Daily Agenda

Thursday, October 18, 2018


PowerGraph Example Packet: Day 4

You deconstructed a PowerGraph today. This time you did it on your own and shared your results with two other students. Then we checked them together.

Remember, all future written responses should be structured in this manner.

If you learned it, apply it.

Review PowerWriting Structure, click here. [VIDEO]


Retested the “Black Boy”, (open story) test. You provided evidence  from the text for each response.

(This was yesterday’s post in reading regarding Black Boy: “Any work unfinished work from this story was worked on in class. If it remained unfinished you have HOMEWORK”)

Students did NOT finish this work for homework. An extension was given to all students. They were given time in class today to complete and compile the work for submission. If not done in class today they are required to complete the work for homework TONIGHT!

As posted in yesterday Daily Class Work…

All the items listed below, as we reviewed for requirements, should

be included in the submitted packet for the story.


  1. Annotation of story. (Your packet will be collected)
  2. Annotated Reading Check Questions (Identifying the 5W’s & H)
  3. Prediction (Written from skimming and annotating the questions)
  4. Answered Reading Check Questions (Use of Incorporation)
  5. Character Change Organizer (Identifying specific text evidence to support a claim)
  6. English Paragraph: What are the qualities of a ‘good’ parent? (Please print up)
  7. Written Response: Is Richard’s mother a ‘good’ parent? (Paragraph response using PowerWriting.)


Vocabulary Words being tested on the Cumulative Review on Monday are underlined in red.







PowerWriting: From PowerFrame to PowerGraph

Paragraph Writing Outline to Paragraph

Power Up Your Writing!

PowerWriting is a strategy to help you create well organized paragraph with relevant information.

The goal of PowerWriting is to help you generate effective paragraph with relevant details and support.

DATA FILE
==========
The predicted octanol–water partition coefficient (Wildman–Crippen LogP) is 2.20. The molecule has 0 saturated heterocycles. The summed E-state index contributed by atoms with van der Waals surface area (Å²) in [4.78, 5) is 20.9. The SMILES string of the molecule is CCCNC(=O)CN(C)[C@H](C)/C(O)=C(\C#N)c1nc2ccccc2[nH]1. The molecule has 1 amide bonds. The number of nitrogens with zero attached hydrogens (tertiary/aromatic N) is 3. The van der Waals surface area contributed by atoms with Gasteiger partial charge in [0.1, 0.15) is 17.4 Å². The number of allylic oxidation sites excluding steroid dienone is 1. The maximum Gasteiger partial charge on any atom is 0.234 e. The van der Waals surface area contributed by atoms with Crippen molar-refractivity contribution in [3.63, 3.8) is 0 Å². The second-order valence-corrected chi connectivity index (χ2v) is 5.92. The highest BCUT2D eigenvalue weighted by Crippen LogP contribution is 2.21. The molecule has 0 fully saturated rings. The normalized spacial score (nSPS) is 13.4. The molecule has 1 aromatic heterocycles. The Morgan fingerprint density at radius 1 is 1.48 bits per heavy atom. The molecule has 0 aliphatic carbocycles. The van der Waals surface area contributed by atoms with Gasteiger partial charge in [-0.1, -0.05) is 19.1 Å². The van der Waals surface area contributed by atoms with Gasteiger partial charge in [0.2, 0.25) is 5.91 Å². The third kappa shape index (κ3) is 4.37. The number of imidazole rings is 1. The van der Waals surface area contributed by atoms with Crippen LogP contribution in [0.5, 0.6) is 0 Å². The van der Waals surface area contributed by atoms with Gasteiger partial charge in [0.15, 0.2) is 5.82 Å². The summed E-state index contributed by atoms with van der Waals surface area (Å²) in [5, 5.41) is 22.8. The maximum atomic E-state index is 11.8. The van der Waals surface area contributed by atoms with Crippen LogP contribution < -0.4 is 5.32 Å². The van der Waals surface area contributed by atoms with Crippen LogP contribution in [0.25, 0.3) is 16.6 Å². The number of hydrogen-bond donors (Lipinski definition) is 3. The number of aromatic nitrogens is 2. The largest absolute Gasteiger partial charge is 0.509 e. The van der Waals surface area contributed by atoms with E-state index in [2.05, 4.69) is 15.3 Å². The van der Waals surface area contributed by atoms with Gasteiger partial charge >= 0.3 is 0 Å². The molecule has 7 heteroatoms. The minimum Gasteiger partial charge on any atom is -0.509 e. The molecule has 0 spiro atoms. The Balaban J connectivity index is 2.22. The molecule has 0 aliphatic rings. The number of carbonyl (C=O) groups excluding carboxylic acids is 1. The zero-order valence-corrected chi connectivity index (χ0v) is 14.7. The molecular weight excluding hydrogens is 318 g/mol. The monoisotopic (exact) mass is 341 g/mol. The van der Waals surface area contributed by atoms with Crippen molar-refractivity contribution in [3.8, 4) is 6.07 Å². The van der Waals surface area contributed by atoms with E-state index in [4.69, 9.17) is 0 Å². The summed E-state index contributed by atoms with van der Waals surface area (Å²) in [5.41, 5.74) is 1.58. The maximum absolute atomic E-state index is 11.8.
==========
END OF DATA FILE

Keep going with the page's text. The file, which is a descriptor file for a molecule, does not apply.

The best part is, you will be able to create impressive paragraph quickly!

Today, we worked on the foundational stages of PowerWriting.

Let’s review what you learned…

You know how to write a 1,2,3,2,3 paragraph – or – as we says in PowerWriting, a…


Before you write your PowerGraph you must create a PowerFrame to organize your thoughts.

Download Printable PowerFrames Here

Example of PowerFrame

P1. __________________________________ (topic + focus)

          P 2. ______________________________________ (sub-topic)

                       P3. ________________________________________ (detail)

           P 2. ______________________________________ (sub-topic)

                         P3. ________________________________________ (detail)

A PowerFrame Completed

P1. _____ Vacations Destinations _________

          P2. _______  Cocoa Beach, FL __________

                   P3. ________ Mom lives on water _______

          P2. _______  Peoria, AZ ______________

                   P3. ________ Visit sister  ______________


PowerFrame to PowerGraph

There are two vacation destination that make me happy. The first one is Cocoa Beach, Florida. I love traveling to Cocoa because my mama lives on the water and we enjoy it together. The other vacation destination I love is Peoria, Arizona. Every time I go there, I get to spend time with my best friend, my sister.


A Closer Look at PowerWriting Structure

         There are two vacation destination that make me happy (P1). The first one is Cocoa Beach, Florida (P2).  I love traveling to Cocoa because my mama lives on the water and we enjoy it together (p3). The other vacation destination I love is Peoria, Arizona (P2).  Every time I go there, I get to spend time with my best friend, my sister. (P3)